Item(s) for November, 2010

Thursday
Nov 25,2010

Architecturally excellent, the following five projects are also deemed by His Highness Aga Khan to be the most likely to improve quality of life for Muslims throughout the world.

The Aga Khan Award for Architecture was established in 1977. Every three years since then, His Highness Aga Khan, the Imam of the Shia Imami Ismaili Muslims, has recognized everyone involved with the process of creating projects that aspire to be architecturally, culturally, and spiritually fabulous. All of this year’s 401 nominees (in accordance with competition rules) hailed from regions that have a strong Muslim presence.

Five winners selected from a shortlist of 19 received their awards this evening at a glamorous ceremony in Doha, Qatar, attended by the Emir of Qatar, Sheikh Hamad bin Khalifa Al Thani, Sheikha Moza bint Nasser, and the Aga Khan. First place went to the Bridge School project by Xiaodong Atelier, which closed the gap between two parts of a village in Xianshi, China, becoming the village’s cultural and spiritual focus.

First place: Bridge School Xiashi, China. By Li Xiaodong Atelier:

“The result is a project that has successfully invigorated the entire community, encapsulating social sustainability through architectural intervention.”

Second Place: Madinat Al-Zahra Museum in Cordoba, Spain. By Sobejano Architects S.L.P., Fuensanto Nieto and Enrique Sobejano.

“A refined and subtle design by the architectural firm Nieto Sobejano, the museum complex blends seamlessly into the site and the surrounding farmland – a series of rectangles composed of walls, patios and plantings which, taken together, seem more like a landscape than a building.”

Third Place: Ipekyol Textile Factory in Edirne, Turkey. By Emre Arolat Architects.

“The glazed southern facade, five internal courtyards, as well as gardens and light wells give each user access to natural light and views of nature, and the spaces also provide recreational areas for the workers.”

Fourth Place: Wadi Hanifa Wetlands in Riyadh, Saudi Arabia. By Moriyama and Teshima Planners Limited/Buro Happold.

“In an effort to redress the balance between the resources of the wadi and the people living around it, the Arriyadh Development Authority has implemented a comprehensive development strategy, a programme of works that aims to restore and develop Wadi Hanifa as an environmental, recreational and tourism resource.”

Fifth Place: Revitalization of the recent heritage of Tunis, Tunisia (an urban revitalization effort that restored public spaces and landmark buildings.) By Association de Sauvegarde de la Medina de Tunis.

“The urban revitalisation plan, devised and spearheaded by the Association de Sauvegarde de la Médina de Tunis (ASM), has restructured the public spaces of the area around Avenue Bourguiba and Avenue de France and made them chiefly pedestrian.”

For more information about winners and shortlisted projects, please visit the official website for the Aga Khan Award for Architecture website.

All images courtesy of AGAA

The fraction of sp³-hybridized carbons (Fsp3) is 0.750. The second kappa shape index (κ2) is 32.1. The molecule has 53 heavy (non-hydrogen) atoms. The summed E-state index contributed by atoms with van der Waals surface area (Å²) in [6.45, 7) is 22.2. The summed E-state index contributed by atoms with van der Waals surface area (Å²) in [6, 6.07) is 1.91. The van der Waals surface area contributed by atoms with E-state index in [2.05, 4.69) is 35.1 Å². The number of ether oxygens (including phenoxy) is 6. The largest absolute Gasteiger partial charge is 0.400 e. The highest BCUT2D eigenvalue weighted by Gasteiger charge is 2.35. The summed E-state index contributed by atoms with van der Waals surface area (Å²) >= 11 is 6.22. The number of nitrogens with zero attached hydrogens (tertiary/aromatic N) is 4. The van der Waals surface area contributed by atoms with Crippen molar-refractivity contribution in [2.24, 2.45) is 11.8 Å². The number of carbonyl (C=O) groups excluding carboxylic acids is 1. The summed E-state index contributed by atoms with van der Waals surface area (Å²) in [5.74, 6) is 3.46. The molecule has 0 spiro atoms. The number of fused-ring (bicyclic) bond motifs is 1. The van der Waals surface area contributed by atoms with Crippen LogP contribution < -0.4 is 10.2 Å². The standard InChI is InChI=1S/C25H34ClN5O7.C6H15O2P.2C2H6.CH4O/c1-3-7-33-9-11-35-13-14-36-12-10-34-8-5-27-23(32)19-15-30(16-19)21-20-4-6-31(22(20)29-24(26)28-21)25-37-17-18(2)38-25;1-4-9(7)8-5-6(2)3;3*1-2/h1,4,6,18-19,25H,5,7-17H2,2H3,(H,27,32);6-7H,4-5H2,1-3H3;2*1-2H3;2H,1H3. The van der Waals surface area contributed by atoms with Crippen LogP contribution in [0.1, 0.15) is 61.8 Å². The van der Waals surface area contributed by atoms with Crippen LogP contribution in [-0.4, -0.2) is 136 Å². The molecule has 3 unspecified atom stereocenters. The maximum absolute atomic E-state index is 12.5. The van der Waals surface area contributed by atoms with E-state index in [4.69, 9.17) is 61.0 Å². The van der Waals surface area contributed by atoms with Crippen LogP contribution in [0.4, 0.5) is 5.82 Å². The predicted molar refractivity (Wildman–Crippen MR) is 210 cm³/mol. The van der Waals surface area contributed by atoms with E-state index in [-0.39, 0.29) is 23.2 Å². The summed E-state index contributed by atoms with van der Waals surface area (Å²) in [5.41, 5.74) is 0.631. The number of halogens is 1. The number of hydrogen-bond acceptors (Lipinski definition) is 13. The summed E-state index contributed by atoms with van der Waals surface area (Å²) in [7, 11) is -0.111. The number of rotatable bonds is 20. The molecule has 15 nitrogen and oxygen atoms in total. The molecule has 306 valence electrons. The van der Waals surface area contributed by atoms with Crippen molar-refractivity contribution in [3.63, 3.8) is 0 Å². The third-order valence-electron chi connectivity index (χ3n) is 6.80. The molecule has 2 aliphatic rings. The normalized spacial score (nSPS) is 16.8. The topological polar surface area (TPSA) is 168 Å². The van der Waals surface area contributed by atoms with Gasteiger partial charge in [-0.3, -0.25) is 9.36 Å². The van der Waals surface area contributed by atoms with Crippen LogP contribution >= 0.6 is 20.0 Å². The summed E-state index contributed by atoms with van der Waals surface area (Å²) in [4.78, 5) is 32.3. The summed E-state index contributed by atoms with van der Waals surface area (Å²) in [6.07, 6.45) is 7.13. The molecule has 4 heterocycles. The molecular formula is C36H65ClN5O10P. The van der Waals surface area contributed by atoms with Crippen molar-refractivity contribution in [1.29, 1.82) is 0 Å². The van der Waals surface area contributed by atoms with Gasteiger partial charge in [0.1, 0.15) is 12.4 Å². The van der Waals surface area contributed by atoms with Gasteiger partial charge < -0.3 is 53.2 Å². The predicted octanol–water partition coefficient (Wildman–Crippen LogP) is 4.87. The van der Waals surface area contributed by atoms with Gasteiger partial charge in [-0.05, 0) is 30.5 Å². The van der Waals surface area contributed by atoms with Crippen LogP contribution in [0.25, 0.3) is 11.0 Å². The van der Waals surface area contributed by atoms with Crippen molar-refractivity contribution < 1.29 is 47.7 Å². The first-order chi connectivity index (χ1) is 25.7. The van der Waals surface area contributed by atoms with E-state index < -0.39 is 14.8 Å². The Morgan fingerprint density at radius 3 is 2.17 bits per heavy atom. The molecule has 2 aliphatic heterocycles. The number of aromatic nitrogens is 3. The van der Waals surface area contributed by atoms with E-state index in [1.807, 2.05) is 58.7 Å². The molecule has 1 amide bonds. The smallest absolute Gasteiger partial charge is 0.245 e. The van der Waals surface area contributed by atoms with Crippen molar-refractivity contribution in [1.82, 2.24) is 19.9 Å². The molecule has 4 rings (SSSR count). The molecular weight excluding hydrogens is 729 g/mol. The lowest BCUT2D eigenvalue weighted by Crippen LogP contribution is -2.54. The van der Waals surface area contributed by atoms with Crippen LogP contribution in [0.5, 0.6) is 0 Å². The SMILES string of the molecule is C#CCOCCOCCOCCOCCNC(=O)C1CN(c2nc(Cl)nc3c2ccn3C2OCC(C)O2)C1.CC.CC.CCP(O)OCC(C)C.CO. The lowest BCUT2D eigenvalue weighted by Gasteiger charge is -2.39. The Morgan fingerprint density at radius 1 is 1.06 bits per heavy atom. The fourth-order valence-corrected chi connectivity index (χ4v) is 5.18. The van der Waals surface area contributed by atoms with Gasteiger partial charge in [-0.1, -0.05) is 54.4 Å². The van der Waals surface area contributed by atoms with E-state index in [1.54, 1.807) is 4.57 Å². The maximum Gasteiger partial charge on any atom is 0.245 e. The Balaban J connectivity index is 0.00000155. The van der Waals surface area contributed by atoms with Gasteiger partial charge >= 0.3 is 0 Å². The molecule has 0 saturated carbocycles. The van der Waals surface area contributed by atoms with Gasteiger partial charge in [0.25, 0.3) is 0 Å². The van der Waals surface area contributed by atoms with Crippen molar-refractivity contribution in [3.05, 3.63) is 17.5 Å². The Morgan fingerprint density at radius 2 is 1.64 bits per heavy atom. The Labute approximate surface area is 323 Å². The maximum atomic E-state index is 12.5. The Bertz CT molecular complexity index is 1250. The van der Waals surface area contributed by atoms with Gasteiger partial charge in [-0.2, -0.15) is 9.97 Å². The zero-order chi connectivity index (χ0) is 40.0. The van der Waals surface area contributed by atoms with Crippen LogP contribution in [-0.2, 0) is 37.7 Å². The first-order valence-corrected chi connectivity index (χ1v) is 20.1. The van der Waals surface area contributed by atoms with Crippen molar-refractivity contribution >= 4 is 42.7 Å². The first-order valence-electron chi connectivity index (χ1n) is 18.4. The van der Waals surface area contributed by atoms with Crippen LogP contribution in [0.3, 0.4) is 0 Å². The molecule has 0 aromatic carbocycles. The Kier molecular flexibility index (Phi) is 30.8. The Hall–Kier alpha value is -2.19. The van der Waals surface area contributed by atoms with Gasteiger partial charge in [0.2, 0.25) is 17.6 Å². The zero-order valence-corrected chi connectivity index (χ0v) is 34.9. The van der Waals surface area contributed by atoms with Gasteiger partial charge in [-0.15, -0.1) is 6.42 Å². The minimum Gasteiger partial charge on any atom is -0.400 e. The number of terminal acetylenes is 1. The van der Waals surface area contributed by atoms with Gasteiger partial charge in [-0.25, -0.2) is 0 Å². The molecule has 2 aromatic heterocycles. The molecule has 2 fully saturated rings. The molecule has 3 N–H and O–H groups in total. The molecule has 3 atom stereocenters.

Monday
Nov 1,2010

As societies come to think in pluralistic ways, I believe they can learn another lesson from the Canadian experience, the importance of resisting both assimilation and homogenization — the subordination and dilution of minority cultures on the one hand, or an attempt to create some new, transcendent blend of identities on the other.

What the Canadian experience suggests to me is that identity itself can be pluralistic. Honouring one’s own identity need not mean rejecting others. One can embrace an ethnic or religious heritage, while also sharing a sense of national or regional pride. To cite a timely example, I believe one can live creatively and purposefully as both a devoted Muslim and a committed European.

I believe that the challenge of pluralism is never completely met. Pluralism is a process and not a product. It is a mentality, a way of looking at a diverse and changing world.

A pluralistic environment is a kaleidoscope that history shakes every day.

Responding to pluralism is an exercise in constant re-adaptation. Identities are not fixed in stone. What we imagine our communities to be must also evolve with the tides of history.

As we think about pluralism, we should be open to the fact that there may be a variety of “best practices,” a “diversity of diversities,” and a “pluralism of pluralisms.”

In sum, what we must seek and share is what I have called “a cosmopolitan ethic,” a readiness to accept the complexity of human society. It is an ethic which balances rights and duties. It is an ethic for all peoples.

It will not surprise you to have me say that such an ethic can grow with enormous power out of the spiritual dimensions of our lives. In acknowledging the immensity of The Divine, we will also come to acknowledge our human limitations, the incomplete nature of human understanding.

In that light, the amazing diversity of creation itself can be seen as a great gift to us — not a cause for anxiety but a source of delight. Even the diversity of our religious interpretations can be greeted as something to share with one another — rather than something to fear.

In this spirit of humility and hospitality, the stranger will be welcomed and respected, rather than subdued — or ignored.

In the holy Koran we read these words: “O mankind! Be careful of your duty to your Lord Who created you from a single soul … [and] joined your hearts in love, so that by His grace ye became brethren.”